While Snap is one of the biggest names in augmented reality (AR)—which it is deploying with success as an ecommerce offering—this week’s show is not an AR experience. It’s more like an interactive video that fans can access through a website, where they can see their Bitmoji avatar in the crowd and make them dance or blow bubbles. The virtual concert was developed by virtual events company OZ.
John Imah, Snap’s head of brands and games partnerships, said in a statement that the virtual concert speaks to how brands and consumers are “mov[ing] closer to a future in which the virtual and real worlds… complement one another.”
- Tencent Acquires Stake in LA-Based Concert Platform Wave - dot.LA ›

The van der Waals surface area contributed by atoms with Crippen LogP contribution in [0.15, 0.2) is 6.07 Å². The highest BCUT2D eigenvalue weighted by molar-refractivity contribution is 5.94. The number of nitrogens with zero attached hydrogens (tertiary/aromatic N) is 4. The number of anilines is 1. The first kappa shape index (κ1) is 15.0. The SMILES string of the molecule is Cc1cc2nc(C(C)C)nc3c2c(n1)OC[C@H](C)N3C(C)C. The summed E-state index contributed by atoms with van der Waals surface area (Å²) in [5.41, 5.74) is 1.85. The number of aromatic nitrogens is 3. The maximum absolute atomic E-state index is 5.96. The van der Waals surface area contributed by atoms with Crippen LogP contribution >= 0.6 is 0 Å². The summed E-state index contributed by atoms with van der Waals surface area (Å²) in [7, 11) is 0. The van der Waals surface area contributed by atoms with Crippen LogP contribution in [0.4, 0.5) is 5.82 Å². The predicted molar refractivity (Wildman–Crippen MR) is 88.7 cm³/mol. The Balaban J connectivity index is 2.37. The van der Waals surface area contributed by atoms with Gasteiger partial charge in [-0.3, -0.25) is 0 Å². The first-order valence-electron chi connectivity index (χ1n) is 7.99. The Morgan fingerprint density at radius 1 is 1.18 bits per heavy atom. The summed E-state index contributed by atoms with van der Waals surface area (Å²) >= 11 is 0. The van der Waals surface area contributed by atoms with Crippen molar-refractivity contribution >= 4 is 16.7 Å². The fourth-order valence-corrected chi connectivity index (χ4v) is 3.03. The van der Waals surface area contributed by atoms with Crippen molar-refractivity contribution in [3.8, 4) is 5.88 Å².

- AmazeVR To Bring Virtual Reality Concerts With Musicians - dot.LA ›
- TikTok, The Weeknd and the Hunger for Virtual Audiences - dot.LA ›
- Snap Announces New Shows, Ad Features and Cameo Partnership - dot.LA ›
AmazeVR Raises $15 Million to Bring Music Fans Virtual Reality Concerts With Artists Like Megan Thee Stallion
AmazeVR, a West Hollywood-based virtual reality startup that allows users to experience musical artists’ VR concerts, has secured $15 million in new funding.
The funding round was co-led by Partners Investment and Murex Partners and was oversubscribed within three weeks, according to TechCrunch. The deal takes AmazeVR to nearly $31 million in capital raised since its launch in 2015, with the startup now plotting a Series B raise in early 2022 to fuel further growth, it told the publication. Founded by former executives of South Korean messaging app Kakao, the company has more than 40 employees across its offices in West Hollywood and Seoul.